This is a good overview on breeding Malawis. You will need a community tank of Malawi fish. Make sure you have males and females of each species to reduce the likelihood of hybrids. Malawis are promiscuous and don’t mate for life or have partners like other cichlids. Minimum aquarium is 4 foot long or 1.3 metres long. The ph should be above 8.0 and the water should be quite hard. A thin layer of sand on the tank floor and some flattish stones laid out to form breeding sites. Some species are cave breeders and need the stones arranged to provide shelter. The ideal breeding temperature is 80F which is 27C. Some times it is difficult to sex males and females because sub dominant males will take on female coloration to avoid being bullied by a dominant male and will even perform mock mating rituals to avoid bullying.
Breeding takes place by females being slightly plump and the males flirting with the females by doing a shimmy and some tail flick towards the female. Eventually, the female when ready will follow the male to his chosen spot. Then they will turn round and round head to tail with the fish pausing every half circle for the female to pick up eggs deposited and getting the eggs fertilised by the male’s milt. This is when the female tries to pick up the false eggs on the male’s anal fin. This process repeats many times until the female has exhausted her egg supply.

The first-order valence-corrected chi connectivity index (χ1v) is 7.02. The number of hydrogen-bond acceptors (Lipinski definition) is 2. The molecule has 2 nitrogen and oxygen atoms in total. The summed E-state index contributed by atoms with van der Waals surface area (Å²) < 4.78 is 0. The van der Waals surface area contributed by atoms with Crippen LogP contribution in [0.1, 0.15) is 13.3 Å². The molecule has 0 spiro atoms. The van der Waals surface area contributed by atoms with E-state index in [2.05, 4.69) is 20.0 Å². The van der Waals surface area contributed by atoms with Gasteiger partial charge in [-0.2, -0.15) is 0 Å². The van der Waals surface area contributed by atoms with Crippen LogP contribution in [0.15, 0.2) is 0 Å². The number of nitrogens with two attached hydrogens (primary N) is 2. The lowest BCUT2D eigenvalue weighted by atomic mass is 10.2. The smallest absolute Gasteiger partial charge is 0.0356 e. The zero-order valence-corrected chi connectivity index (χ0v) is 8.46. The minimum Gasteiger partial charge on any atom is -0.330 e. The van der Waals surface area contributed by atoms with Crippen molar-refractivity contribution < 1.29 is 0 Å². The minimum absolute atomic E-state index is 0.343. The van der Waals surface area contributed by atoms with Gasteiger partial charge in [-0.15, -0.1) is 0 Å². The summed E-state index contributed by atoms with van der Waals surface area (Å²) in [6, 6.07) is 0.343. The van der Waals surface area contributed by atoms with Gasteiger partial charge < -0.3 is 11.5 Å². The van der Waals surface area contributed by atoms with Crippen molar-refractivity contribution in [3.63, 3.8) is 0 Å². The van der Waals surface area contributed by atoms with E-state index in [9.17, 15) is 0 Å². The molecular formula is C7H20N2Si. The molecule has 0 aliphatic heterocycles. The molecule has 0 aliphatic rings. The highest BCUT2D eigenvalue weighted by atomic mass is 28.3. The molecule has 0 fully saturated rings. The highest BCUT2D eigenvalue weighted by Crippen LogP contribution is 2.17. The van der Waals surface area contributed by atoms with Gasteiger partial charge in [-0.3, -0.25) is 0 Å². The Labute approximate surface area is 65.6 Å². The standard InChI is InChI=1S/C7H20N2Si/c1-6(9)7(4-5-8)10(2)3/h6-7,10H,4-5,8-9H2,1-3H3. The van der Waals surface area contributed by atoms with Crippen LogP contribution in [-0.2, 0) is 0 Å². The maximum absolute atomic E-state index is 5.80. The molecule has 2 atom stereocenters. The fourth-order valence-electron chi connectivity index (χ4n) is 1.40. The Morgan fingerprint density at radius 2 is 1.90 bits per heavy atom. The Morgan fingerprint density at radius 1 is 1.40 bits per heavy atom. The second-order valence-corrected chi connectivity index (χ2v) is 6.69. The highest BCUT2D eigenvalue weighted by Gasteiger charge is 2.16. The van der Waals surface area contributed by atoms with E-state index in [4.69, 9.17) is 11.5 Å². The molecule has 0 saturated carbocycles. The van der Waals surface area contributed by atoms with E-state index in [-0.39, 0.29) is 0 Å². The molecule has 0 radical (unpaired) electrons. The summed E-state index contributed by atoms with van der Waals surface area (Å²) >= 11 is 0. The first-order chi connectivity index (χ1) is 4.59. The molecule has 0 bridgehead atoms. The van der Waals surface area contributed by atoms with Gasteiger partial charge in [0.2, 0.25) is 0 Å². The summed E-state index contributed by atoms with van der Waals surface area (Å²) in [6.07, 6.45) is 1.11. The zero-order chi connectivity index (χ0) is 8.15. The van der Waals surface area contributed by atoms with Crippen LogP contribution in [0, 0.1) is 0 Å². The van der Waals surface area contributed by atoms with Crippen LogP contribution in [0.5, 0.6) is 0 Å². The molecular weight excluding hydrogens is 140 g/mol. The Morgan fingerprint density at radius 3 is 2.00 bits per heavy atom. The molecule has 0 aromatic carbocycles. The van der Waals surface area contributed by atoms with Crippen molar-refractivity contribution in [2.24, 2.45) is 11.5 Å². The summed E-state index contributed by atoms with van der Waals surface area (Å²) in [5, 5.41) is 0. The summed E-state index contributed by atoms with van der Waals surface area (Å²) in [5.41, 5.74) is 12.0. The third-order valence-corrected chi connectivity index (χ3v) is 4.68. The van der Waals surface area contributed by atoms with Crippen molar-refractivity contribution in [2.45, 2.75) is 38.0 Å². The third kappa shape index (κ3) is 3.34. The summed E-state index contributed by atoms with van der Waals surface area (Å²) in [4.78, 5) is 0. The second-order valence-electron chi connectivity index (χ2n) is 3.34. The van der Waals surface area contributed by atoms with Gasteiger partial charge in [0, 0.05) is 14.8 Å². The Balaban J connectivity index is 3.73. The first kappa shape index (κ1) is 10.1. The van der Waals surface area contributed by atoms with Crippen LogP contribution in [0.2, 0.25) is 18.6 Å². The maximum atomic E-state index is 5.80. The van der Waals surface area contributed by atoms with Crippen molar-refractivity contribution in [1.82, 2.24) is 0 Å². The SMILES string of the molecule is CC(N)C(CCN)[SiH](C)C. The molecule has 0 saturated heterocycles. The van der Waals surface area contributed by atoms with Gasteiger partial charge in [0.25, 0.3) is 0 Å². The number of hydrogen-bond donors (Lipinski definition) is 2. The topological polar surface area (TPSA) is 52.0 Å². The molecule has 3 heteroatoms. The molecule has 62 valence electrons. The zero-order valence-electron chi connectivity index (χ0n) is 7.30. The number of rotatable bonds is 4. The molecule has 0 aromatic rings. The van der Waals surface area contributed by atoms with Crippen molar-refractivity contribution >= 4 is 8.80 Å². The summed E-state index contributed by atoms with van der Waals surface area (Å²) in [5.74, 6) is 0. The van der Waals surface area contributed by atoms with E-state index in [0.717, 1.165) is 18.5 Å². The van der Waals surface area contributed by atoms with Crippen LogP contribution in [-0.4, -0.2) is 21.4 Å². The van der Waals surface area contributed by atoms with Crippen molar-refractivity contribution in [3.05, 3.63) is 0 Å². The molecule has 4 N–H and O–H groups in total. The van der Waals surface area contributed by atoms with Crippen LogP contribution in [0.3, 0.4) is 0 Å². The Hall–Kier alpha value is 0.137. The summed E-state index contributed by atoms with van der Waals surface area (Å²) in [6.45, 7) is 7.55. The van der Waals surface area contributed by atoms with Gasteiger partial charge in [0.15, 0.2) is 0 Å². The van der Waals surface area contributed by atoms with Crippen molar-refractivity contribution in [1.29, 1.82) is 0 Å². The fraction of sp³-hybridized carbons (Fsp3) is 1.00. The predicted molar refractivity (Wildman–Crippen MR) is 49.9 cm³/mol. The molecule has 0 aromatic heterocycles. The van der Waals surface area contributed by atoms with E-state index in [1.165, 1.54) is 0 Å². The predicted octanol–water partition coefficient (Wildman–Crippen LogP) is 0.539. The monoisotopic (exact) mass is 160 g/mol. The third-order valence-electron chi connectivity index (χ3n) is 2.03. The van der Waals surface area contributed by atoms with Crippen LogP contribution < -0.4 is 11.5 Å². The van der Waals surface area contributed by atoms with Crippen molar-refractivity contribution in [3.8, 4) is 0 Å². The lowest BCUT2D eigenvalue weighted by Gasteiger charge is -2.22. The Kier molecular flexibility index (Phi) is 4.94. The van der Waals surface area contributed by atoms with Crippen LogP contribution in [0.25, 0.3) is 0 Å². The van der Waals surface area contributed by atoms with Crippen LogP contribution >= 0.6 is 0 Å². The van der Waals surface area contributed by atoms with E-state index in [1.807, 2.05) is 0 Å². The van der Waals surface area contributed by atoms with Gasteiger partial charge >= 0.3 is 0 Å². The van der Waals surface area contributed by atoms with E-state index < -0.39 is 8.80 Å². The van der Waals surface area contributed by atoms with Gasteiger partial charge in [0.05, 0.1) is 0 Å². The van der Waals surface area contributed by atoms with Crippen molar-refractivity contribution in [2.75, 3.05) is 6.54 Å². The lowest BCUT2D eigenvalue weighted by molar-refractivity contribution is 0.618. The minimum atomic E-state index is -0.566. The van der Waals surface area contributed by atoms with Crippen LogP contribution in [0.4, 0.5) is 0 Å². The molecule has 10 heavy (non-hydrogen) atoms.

The female will then hold the eggs in her mouth for 21 days approximately, being a mouthbrooder. It is best not to disturb her for 5 days. After that it is best to gently move her to a partitioned section of the tank or a separate tank.
After the three weeks are up she will start to release the fry. This may take a couple of days. Some Malawis such as peacocks will re-take them to the mouth for safety but other Malawis such as yellow labs, just abandon the young amongst the rock. A few large pebbles with hiding places for the fry can be handy.
If the fish are not breeding then try live food such as earthworms or daphnia or mosquito larvae. Avoid tubifex or blood worms as these can cause Malawi bloat. Other things to try are doing 30% water changes and have one day a week fasts(no feeding)
Fry are quite large when born and can be fed on brine shrimp, daphnia and even good quality fish food.
With a lot of species of mbuna it is easy to tell which is male and female. Species such as saulosi the males and females are 2 different colours. The males are blue and stripey while the females are yellow. What a bonus in colour. You get 2 nice colours in 1 species of fish. When species such as saulosi or kenyi were first discovered it was thought that the male and female were 2 different species.